Unfortunately, in some instances, relatively short procurement processes mean we often don’t have the opportunity to truly get to know a customer as well as we would like, nor them us. I appreciate that engagement from both service providers and customers costs time and money, but we must be ready to make this investment if we want a service that truly meets the needs of building users.

Our experience tells us that listening to a customer’s problems can help build a relationship. Many will have similar challenges, e.g. service quality, brand, reputation, property quality, costs, transparency and management information, but all will have their own nuances.

I offer these ideas of how to implement a customer service-focused approach to FM delivery.

Proactively listen and engage. Analyse the data available and try to spend time with your customers. By understanding their business requirements, not just their property and FM needs, you’ll start to comprehend what will deliver a great customer experience.

Think about playing back ideas and solutions to your customers. For example, we had an idea on a security contract to use iPad auditing. But after discussing this with the client, we found that the technology we thought was going to deliver a great experience wasn’t functional because of their security requirements. Don’t let this stifle innovation, as we worked with the customer to find a workaround and eventually deliver the solution; but something ‘out of the box’ might not be right first time.

Consider ways that your workforce can become an extension of your client’s team, not just its FM provider. Our mantra is ‘If you walk by it, you accept it’. FM suppliers often have one of the largest labour teams in a client’s operations, e.g. cleaners, who can identify problems with M&E equipment if they are supported to do so.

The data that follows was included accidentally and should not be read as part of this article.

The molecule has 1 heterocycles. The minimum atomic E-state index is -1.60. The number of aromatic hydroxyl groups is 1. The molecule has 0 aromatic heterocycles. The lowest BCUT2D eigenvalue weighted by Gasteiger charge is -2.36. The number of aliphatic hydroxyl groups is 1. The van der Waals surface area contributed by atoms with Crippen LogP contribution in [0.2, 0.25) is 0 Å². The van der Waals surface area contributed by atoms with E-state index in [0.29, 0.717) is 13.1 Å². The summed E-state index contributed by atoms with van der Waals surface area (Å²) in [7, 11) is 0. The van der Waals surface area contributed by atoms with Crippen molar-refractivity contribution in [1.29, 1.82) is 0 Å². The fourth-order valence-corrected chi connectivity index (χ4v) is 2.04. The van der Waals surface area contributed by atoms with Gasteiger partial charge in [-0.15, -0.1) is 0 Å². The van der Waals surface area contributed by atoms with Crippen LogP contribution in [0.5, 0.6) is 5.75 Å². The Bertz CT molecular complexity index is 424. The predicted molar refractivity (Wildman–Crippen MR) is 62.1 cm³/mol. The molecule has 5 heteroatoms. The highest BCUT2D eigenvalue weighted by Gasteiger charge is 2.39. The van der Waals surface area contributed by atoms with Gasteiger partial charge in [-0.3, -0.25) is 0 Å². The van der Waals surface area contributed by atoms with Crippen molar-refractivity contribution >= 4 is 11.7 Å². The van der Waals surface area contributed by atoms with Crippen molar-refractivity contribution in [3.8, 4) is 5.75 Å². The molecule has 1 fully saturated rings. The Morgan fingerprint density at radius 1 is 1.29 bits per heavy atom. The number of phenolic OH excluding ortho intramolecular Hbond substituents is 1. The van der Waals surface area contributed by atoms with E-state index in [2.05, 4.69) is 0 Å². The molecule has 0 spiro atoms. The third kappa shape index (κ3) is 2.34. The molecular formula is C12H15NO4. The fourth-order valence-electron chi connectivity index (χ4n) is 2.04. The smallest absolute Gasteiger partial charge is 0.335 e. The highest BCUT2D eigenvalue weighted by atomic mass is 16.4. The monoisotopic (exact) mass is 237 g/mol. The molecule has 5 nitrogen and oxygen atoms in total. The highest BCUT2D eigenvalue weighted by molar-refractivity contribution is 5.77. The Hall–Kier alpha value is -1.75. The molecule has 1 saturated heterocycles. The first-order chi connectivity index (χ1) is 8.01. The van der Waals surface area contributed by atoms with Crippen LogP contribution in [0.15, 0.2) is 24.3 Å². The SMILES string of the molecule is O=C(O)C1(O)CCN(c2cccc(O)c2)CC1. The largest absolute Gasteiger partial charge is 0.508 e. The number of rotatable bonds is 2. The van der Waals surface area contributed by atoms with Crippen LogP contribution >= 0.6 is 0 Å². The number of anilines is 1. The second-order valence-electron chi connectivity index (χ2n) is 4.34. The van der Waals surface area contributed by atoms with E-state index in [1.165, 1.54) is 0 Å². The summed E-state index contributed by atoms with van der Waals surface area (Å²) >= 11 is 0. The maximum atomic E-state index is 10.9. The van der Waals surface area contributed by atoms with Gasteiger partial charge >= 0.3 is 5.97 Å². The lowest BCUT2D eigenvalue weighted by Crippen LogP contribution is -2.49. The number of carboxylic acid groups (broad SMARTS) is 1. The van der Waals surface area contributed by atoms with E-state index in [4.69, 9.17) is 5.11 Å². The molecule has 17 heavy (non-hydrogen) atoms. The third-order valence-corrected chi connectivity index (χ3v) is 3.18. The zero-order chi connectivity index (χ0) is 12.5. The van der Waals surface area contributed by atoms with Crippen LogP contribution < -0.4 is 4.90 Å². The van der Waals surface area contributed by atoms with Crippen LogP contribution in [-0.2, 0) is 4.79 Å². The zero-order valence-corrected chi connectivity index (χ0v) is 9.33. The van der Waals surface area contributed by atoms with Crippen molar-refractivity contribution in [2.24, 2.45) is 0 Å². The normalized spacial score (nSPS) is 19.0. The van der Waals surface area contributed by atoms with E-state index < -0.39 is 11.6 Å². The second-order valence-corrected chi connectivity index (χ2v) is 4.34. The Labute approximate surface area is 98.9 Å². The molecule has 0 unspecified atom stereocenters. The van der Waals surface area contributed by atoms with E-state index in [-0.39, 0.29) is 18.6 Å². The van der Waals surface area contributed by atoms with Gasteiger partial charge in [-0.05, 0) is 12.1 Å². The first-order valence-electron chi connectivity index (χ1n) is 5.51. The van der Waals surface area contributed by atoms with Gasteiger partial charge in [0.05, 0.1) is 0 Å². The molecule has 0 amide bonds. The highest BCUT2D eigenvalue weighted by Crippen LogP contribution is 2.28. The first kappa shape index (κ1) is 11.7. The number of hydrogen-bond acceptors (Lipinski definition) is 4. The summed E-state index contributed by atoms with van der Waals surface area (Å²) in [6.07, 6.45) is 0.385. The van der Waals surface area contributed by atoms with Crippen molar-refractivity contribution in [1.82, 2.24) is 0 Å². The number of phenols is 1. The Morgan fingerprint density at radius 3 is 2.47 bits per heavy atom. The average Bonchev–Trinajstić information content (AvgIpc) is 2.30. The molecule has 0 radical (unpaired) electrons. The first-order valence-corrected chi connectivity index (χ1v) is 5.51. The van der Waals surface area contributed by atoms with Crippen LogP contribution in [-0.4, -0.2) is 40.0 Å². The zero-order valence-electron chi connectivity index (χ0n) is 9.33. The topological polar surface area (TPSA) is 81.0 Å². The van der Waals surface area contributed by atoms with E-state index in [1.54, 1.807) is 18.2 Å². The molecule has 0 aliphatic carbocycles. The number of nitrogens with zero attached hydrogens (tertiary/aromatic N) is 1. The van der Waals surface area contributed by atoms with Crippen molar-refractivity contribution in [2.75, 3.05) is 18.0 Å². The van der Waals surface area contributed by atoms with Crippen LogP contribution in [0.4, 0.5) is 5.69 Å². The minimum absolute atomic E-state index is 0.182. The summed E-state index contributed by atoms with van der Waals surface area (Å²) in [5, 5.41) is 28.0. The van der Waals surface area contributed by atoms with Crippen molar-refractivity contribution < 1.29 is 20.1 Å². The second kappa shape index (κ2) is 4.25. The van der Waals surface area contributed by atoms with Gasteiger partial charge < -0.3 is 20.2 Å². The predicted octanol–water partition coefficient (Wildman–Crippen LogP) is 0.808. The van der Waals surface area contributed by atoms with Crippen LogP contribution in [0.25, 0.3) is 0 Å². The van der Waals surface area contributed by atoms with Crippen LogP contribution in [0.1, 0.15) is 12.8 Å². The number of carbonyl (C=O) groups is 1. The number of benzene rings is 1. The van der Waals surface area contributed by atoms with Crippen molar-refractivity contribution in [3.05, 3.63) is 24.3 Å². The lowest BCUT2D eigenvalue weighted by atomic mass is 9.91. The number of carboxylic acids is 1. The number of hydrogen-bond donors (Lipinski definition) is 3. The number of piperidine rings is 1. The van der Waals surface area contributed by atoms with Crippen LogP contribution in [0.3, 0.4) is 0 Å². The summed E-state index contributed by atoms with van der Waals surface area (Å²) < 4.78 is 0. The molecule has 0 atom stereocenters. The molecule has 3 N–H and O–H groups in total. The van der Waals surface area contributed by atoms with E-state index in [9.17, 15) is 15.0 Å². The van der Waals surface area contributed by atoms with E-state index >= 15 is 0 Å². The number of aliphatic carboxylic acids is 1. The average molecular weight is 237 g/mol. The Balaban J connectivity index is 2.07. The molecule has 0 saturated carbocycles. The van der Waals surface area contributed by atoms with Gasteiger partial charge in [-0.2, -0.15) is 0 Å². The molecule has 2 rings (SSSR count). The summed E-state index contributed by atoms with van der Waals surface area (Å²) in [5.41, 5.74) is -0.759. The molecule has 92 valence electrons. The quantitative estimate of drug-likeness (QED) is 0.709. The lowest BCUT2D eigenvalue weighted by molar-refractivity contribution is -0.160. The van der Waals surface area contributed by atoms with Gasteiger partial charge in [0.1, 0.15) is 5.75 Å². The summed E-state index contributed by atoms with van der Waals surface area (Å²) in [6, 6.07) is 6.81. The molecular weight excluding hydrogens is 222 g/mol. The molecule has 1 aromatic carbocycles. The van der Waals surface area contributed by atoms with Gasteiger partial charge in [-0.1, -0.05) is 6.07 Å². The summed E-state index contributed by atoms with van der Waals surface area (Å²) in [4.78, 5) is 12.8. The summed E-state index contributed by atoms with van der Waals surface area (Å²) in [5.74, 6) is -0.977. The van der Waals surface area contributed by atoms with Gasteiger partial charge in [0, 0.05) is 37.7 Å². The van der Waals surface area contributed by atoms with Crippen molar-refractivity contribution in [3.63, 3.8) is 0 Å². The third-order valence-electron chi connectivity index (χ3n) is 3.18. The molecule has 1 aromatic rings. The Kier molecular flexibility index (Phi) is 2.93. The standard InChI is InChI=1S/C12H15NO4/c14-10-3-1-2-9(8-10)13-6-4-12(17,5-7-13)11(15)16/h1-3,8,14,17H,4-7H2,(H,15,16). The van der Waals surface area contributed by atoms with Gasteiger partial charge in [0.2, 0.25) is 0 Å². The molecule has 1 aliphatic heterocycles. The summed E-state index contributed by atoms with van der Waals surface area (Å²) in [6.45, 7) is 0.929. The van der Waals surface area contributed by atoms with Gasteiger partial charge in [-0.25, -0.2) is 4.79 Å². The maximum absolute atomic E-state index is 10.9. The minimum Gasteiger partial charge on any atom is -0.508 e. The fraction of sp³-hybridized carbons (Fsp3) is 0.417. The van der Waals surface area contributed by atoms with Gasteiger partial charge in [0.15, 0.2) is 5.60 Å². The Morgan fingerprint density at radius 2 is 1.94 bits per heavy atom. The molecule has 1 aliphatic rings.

Regularly seek feedback to measure the perception and experience of your service. If you don’t baseline and measure, how can you can tell if you’re improving?

Think through how your services can be flexed to meet your customer’s needs. Have standard ways of delivering your services but the magic happens when you tailor them to match the experience your client is looking for.

Consider a programmatic approach to service, i.e. develop a three- or five-year programme with specific milestones. Then, rather like a project manager, you can help transform a customer’s environment, rather than just slowly fighting fires and making small steps until service quality improves.

I suggest that FM suppliers must focus on service optimisation and achieving the right balance of cost and quality in dialogue with our customers. There is no easy way to create a partnership but having constructive conversations and listening to your customer about their business will allow you to bring the technical expertise they are looking for to the table.

If we can try to interact more with our clients and better understand their business, surely we can help to transform the perception of FM as a service and the value that facilities bring?

Article written by Sam Hockman | Published 29 August 2014